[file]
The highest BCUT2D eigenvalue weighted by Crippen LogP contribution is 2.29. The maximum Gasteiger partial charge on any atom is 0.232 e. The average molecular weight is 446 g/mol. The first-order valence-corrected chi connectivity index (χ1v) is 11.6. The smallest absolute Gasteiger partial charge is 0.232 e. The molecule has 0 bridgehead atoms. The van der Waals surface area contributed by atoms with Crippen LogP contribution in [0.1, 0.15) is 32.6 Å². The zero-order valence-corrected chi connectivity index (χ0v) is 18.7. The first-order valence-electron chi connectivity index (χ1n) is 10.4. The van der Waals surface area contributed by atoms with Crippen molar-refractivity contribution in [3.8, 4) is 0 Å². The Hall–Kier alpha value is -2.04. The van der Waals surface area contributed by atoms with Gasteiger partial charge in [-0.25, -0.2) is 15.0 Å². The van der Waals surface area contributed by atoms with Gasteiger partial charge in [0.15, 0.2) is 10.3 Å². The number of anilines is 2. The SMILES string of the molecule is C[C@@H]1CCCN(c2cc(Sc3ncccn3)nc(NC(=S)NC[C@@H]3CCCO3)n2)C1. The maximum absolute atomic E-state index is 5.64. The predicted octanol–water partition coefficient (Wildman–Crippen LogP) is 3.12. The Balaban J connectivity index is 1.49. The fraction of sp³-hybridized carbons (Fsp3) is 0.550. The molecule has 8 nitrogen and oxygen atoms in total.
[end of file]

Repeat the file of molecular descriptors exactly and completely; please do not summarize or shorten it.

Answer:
The highest BCUT2D eigenvalue weighted by Crippen LogP contribution is 2.29. The maximum Gasteiger partial charge on any atom is 0.232 e. The average molecular weight is 446 g/mol. The first-order valence-corrected chi connectivity index (χ1v) is 11.6. The smallest absolute Gasteiger partial charge is 0.232 e. The molecule has 0 bridgehead atoms. The van der Waals surface area contributed by atoms with Crippen LogP contribution in [0.1, 0.15) is 32.6 Å². The zero-order valence-corrected chi connectivity index (χ0v) is 18.7. The first-order valence-electron chi connectivity index (χ1n) is 10.4. The van der Waals surface area contributed by atoms with Crippen molar-refractivity contribution in [3.8, 4) is 0 Å². The Hall–Kier alpha value is -2.04. The van der Waals surface area contributed by atoms with Gasteiger partial charge in [-0.25, -0.2) is 15.0 Å². The van der Waals surface area contributed by atoms with Gasteiger partial charge in [0.15, 0.2) is 10.3 Å². The number of anilines is 2. The SMILES string of the molecule is C[C@@H]1CCCN(c2cc(Sc3ncccn3)nc(NC(=S)NC[C@@H]3CCCO3)n2)C1. The maximum absolute atomic E-state index is 5.64. The predicted octanol–water partition coefficient (Wildman–Crippen LogP) is 3.12. The Balaban J connectivity index is 1.49. The fraction of sp³-hybridized carbons (Fsp3) is 0.550. The molecule has 8 nitrogen and oxygen atoms in total.